My favorite parts: This book is straight up fun. Lizzy and her sisters enjoy more independence and autonomy due to the present date and their story lines reflect this, including interracial relationships and LGBTQ characters. I really enjoyed their increase in agency and how the small changes Sittenfeld made to modernize the story actually removed some of the unnecessary drama from the original. CrossFit and reality TV are also incorporated into the story.

Who it’s great for: Austen fans. Fans of modernized classics. Independent women or lovers of them. Anyone up for a good fiction romp.

Erica’s rating: four-and-a-half-shells


Pick up a copy of this book at Amazon or your local library.


 

The Burning Page by Genevieve Cogman

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Originally published in: 2016

What it’s about: A badass librarian has to stop her evil nemesis before he destroys the library.

What made me pick it up: I’m a huge fan of this fantasy series. It is extremely entertaining and has a great set of characters. I’ve read every book in the series and I look forward to more in the future.

My favorite things: This is was as fun as the first two! I enjoy the author’s imagination within the world she has built. I also am endlessly entertained by the characters as well as engaged by the relationships unfolding between them. And let’s be honest, I am jazzed about a book with an empowered female librarian for a main character.

Who it’s great for: Fantasy fans. Librarians. Steampunk enthusiasts. Library lovers. Admirers of strong female leads.

Erica’s rating: four-shells

Love and First Sight by Josh Sundquist

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Originally published in: 2017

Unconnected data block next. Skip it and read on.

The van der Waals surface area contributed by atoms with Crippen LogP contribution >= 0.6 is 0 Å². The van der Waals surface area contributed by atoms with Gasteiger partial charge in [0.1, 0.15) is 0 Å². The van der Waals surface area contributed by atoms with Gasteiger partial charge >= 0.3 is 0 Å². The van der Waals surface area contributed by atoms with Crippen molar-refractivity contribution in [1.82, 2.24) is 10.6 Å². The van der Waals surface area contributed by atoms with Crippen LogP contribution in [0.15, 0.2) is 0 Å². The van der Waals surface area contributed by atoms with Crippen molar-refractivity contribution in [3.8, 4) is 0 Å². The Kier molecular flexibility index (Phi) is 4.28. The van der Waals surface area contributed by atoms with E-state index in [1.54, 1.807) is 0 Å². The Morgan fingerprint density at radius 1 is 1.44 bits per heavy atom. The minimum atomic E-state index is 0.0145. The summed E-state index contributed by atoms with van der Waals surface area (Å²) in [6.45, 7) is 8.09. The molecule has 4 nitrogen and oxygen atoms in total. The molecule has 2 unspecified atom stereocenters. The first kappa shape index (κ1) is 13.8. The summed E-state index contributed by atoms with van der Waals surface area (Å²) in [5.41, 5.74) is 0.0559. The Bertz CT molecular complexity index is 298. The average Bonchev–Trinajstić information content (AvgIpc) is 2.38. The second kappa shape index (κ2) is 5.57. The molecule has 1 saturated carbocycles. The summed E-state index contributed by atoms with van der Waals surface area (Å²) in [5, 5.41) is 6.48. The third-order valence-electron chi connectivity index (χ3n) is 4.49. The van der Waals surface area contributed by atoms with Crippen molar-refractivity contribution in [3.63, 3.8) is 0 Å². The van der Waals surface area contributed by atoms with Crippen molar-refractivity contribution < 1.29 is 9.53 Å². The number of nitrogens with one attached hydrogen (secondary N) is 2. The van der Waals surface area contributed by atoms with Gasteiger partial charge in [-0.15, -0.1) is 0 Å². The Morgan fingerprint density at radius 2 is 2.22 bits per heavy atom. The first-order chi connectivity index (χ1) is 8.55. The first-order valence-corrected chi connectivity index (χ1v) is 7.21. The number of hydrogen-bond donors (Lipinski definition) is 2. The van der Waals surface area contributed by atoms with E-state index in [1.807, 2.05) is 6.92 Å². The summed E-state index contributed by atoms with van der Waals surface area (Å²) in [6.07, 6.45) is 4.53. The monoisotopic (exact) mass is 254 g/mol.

What it’s about: A blind teen boy gets the opportunity to gain sight thanks to a new medical procedure and how it changes his life for better and worse.

What made me pick it up: I’m a huge fan of Josh’s. His memoir We Should Hang Out Sometime was such a heartfelt, engaging read (or listen, I guess, since I listened to it). And he does these awesome videos on the interwebs. Plus he’s from Virginia, where I now live, so heyyyy! Also, this cover is so engaging. I’d heard about this book ages ago and when I saw a reminder about it at the end of one of his videos I went online and checked it right out. Thanks, OverDrive!

My favorite things: This is Sundquist’s debut novel which makes it all the more impressive. It is top notch YA and I really enjoyed the John Green-ness of everything about this book. It’s got lovable misfits that find each other in the abyss of high school, an impromptu road trip, a truly lovely confusing crush/friend situation, and a health related element that is strongly reminiscent of The Fault in Our Stars (although not as sad, I promise!). I appreciated the supportive but still annoying parent relationship and the tough but supportive teacher relationships the main character has. It is such an interesting take on what makes us different makes us beautiful.

Who it’s great for: Teens. Adults. Anyone who feels other or invisible, especially in high school. Readers who want to be uplifted by a great story. Fans of John Green because I can’t say enough that this is an excellent read alike for Paper Towns or An Abundance of Katherines or that other one I already mentioned. Really, just read them all. All of the books.

What else it reminded me of: Elizabeth Moon’s The Speed of Dark and the movie Shallow Hal.

Erica’s rating: four-and-a-half-shells

What Erica Has on Hold

To Download

And Every Morning The Way Home Gets Longer by Fredrik Backman because I love everything he writes.
Binti by Nnedi Okorafor because John Green recommended its sequel on Twitter.